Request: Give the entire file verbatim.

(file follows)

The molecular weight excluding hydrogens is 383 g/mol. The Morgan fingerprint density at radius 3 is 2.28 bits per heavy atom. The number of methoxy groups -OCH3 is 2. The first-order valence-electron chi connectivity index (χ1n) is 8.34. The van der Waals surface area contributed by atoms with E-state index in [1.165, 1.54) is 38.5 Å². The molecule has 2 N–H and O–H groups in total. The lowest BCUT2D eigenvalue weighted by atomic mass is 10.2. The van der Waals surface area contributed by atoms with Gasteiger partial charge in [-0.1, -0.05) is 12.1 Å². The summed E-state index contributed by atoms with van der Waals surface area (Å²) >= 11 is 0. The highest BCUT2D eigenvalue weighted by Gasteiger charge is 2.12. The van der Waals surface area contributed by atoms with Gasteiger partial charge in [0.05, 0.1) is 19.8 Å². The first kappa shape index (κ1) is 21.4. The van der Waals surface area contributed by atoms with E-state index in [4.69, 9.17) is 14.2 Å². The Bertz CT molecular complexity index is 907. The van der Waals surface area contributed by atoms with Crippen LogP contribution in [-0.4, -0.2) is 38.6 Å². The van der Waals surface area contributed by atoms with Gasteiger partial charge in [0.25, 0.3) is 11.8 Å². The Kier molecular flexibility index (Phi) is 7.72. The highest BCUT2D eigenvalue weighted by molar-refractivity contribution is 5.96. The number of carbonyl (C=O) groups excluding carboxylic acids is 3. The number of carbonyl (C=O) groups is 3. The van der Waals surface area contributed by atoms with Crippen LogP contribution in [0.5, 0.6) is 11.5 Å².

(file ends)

The molecular weight excluding hydrogens is 383 g/mol. The Morgan fingerprint density at radius 3 is 2.28 bits per heavy atom. The number of methoxy groups -OCH3 is 2. The first-order valence-electron chi connectivity index (χ1n) is 8.34. The van der Waals surface area contributed by atoms with E-state index in [1.165, 1.54) is 38.5 Å². The molecule has 2 N–H and O–H groups in total. The lowest BCUT2D eigenvalue weighted by atomic mass is 10.2. The van der Waals surface area contributed by atoms with Gasteiger partial charge in [-0.1, -0.05) is 12.1 Å². The summed E-state index contributed by atoms with van der Waals surface area (Å²) >= 11 is 0. The highest BCUT2D eigenvalue weighted by Gasteiger charge is 2.12. The van der Waals surface area contributed by atoms with Gasteiger partial charge in [0.05, 0.1) is 19.8 Å². The first kappa shape index (κ1) is 21.4. The van der Waals surface area contributed by atoms with E-state index in [4.69, 9.17) is 14.2 Å². The Bertz CT molecular complexity index is 907. The van der Waals surface area contributed by atoms with Crippen LogP contribution in [-0.4, -0.2) is 38.6 Å². The van der Waals surface area contributed by atoms with Gasteiger partial charge in [0.25, 0.3) is 11.8 Å². The Kier molecular flexibility index (Phi) is 7.72. The highest BCUT2D eigenvalue weighted by molar-refractivity contribution is 5.96. The number of carbonyl (C=O) groups excluding carboxylic acids is 3. The number of carbonyl (C=O) groups is 3. The van der Waals surface area contributed by atoms with Crippen LogP contribution in [0.5, 0.6) is 11.5 Å².